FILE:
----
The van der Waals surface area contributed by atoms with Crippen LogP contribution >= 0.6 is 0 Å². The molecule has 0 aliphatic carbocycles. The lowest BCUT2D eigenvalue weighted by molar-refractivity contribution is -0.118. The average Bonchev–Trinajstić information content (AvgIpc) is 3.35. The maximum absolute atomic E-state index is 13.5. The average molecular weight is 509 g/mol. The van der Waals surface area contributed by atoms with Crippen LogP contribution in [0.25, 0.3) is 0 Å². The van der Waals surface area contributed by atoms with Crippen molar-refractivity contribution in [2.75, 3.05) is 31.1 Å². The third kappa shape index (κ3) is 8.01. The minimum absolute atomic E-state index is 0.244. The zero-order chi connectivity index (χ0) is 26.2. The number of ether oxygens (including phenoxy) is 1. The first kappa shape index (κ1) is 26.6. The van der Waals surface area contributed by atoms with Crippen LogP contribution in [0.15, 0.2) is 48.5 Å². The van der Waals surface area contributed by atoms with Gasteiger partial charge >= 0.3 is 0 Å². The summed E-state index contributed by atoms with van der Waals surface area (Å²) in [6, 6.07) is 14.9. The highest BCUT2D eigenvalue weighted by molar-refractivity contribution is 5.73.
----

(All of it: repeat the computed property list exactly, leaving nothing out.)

The van der Waals surface area contributed by atoms with Crippen LogP contribution >= 0.6 is 0 Å². The molecule has 0 aliphatic carbocycles. The lowest BCUT2D eigenvalue weighted by molar-refractivity contribution is -0.118. The average Bonchev–Trinajstić information content (AvgIpc) is 3.35. The maximum absolute atomic E-state index is 13.5. The average molecular weight is 509 g/mol. The van der Waals surface area contributed by atoms with Crippen LogP contribution in [0.25, 0.3) is 0 Å². The van der Waals surface area contributed by atoms with Crippen molar-refractivity contribution in [2.75, 3.05) is 31.1 Å². The third kappa shape index (κ3) is 8.01. The minimum absolute atomic E-state index is 0.244. The zero-order chi connectivity index (χ0) is 26.2. The number of ether oxygens (including phenoxy) is 1. The first kappa shape index (κ1) is 26.6. The van der Waals surface area contributed by atoms with Crippen LogP contribution in [0.15, 0.2) is 48.5 Å². The van der Waals surface area contributed by atoms with Gasteiger partial charge >= 0.3 is 0 Å². The summed E-state index contributed by atoms with van der Waals surface area (Å²) in [6, 6.07) is 14.9. The highest BCUT2D eigenvalue weighted by molar-refractivity contribution is 5.73.